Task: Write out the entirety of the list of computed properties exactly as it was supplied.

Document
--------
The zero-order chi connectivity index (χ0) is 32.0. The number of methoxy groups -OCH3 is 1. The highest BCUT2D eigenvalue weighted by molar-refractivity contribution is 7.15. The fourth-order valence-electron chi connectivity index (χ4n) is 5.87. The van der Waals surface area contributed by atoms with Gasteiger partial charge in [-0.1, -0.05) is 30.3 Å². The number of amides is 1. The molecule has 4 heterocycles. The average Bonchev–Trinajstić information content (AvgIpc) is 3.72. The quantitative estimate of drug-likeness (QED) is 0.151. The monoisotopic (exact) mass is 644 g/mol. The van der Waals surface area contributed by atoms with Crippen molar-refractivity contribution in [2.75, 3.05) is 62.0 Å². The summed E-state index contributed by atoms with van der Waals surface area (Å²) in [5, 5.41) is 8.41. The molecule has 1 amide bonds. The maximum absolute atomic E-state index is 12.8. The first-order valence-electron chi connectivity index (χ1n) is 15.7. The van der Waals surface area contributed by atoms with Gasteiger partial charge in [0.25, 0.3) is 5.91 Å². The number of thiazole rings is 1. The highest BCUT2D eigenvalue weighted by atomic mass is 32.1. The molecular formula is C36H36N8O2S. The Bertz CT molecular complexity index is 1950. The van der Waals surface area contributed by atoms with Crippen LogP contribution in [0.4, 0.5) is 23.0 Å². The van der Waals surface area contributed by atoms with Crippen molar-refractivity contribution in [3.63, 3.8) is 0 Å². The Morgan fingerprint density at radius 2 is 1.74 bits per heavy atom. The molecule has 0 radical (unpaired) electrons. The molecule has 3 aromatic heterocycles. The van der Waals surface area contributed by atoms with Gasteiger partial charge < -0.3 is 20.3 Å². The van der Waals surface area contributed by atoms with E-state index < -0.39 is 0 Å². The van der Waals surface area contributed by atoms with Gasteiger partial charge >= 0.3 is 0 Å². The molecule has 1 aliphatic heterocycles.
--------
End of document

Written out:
The zero-order chi connectivity index (χ0) is 32.0. The number of methoxy groups -OCH3 is 1. The highest BCUT2D eigenvalue weighted by molar-refractivity contribution is 7.15. The fourth-order valence-electron chi connectivity index (χ4n) is 5.87. The van der Waals surface area contributed by atoms with Gasteiger partial charge in [-0.1, -0.05) is 30.3 Å². The number of amides is 1. The molecule has 4 heterocycles. The average Bonchev–Trinajstić information content (AvgIpc) is 3.72. The quantitative estimate of drug-likeness (QED) is 0.151. The monoisotopic (exact) mass is 644 g/mol. The van der Waals surface area contributed by atoms with Crippen molar-refractivity contribution in [2.75, 3.05) is 62.0 Å². The summed E-state index contributed by atoms with van der Waals surface area (Å²) in [5, 5.41) is 8.41. The molecule has 1 amide bonds. The maximum absolute atomic E-state index is 12.8. The first-order valence-electron chi connectivity index (χ1n) is 15.7. The van der Waals surface area contributed by atoms with Gasteiger partial charge in [0.25, 0.3) is 5.91 Å². The number of thiazole rings is 1. The highest BCUT2D eigenvalue weighted by atomic mass is 32.1. The molecular formula is C36H36N8O2S. The Bertz CT molecular complexity index is 1950. The van der Waals surface area contributed by atoms with Crippen LogP contribution in [0.4, 0.5) is 23.0 Å². The van der Waals surface area contributed by atoms with Crippen molar-refractivity contribution in [3.63, 3.8) is 0 Å². The Morgan fingerprint density at radius 2 is 1.74 bits per heavy atom. The molecule has 0 radical (unpaired) electrons. The molecule has 3 aromatic heterocycles. The van der Waals surface area contributed by atoms with Gasteiger partial charge < -0.3 is 20.3 Å². The van der Waals surface area contributed by atoms with E-state index < -0.39 is 0 Å². The van der Waals surface area contributed by atoms with Gasteiger partial charge >= 0.3 is 0 Å². The molecule has 1 aliphatic heterocycles.